Latest government for India is off to a shaky start 2nd leader in 17 days faces unruly 13-party coalition

June 02, 1996|By NEW YORK TIMES NEWS SERVICE

NEW DELHI, India -- After two weeks of political turmoil, India got another new government yesterday, but even before the new prime minister took office there were signs that he may have trouble holding together a fractious 13-party coalition that almost broke apart in last-minute wrangling over Cabinet posts.

For many Indians, it was a sobering moment as the political establishment gathered for the swearing-in of the country's second government in 17 days.

The tableau that went out across India on television -- of the new prime minister, H. D. Deve Gowda, looking onto an assembly that included two other men who have been prime minister in the past three weeks -- did little to allay the concerns.

Gowda, 63, is a politician who was little known outside his home state, Karnataka in southern India, until the aftermath of the national election last month catapulted him into the leadership of a diverse coalition known as the United Front.

To many Indians, the figure he cuts, with his almost inaudible voice and self-deprecating references to himself as a hinterland farmer and former small-time road contractor, has seemed a far cry from prime ministers of the past -- Nehru, Indira Gandhi and even Rajiv Gandhi.

But if Gowda felt daunted, he showed little sign of it. From the ceremony at which he took office with 20 other Cabinet ministers, he went immediately to a news conference, where he set about the task of shoring up confidence in the coalition of centrists, socialists, Communists and regional parties that he heads.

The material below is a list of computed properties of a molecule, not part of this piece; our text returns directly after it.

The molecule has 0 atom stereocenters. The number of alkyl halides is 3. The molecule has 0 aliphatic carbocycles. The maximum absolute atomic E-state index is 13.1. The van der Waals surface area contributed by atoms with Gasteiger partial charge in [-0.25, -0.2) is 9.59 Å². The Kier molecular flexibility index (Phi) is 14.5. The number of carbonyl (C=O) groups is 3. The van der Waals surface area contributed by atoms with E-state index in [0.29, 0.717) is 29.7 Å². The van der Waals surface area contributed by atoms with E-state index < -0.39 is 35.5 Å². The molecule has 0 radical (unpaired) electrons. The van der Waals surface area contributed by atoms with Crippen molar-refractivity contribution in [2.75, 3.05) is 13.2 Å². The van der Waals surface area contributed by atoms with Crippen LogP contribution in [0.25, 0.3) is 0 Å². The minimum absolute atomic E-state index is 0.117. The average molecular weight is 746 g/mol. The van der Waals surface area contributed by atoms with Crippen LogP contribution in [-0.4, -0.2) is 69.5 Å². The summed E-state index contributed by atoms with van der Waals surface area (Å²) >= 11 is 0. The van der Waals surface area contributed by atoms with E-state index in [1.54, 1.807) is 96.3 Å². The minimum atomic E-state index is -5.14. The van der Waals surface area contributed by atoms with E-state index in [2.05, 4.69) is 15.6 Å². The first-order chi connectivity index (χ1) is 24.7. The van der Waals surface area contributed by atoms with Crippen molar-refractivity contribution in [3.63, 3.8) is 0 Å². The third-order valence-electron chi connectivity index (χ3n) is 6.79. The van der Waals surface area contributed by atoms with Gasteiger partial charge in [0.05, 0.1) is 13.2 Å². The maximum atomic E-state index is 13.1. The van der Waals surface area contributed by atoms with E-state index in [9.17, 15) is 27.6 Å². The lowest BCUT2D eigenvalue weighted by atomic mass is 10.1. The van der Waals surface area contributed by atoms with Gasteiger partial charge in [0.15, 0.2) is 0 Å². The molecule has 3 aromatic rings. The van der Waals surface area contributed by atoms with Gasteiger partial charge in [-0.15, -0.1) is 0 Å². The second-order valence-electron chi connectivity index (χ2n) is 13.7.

Instead of viewing the new government as evidence of India's inability to elect a government that can tackle the country's overwhelming problems, Gowda said, Indians should welcome it as a sign that the country will be ruled by one that in its diversity more fully reflects India.

"The era of coalitions has commenced," Gowda said. "It is, however, an experiment, and the people have to give it a fair trial."

Gowda struck other notes that seemed intended to steady nervousness about his government. He made a virtue of the hillbilly tag that some of his critics have seemed eager to pin on him.

He said that after 11 prime ministers who were mostly upper-caste Brahmins with their political roots in New Delhi, perhaps it was time for the reins to pass to someone from a so-called backward caste in a state whose capital, Bangalore, is 1,000 miles away.

Pub Date: 6/02/96

Baltimore Sun Articles
|
|
|
Please note the green-lined linked article text has been applied commercially without any involvement from our newsroom editors, reporters or any other editorial staff.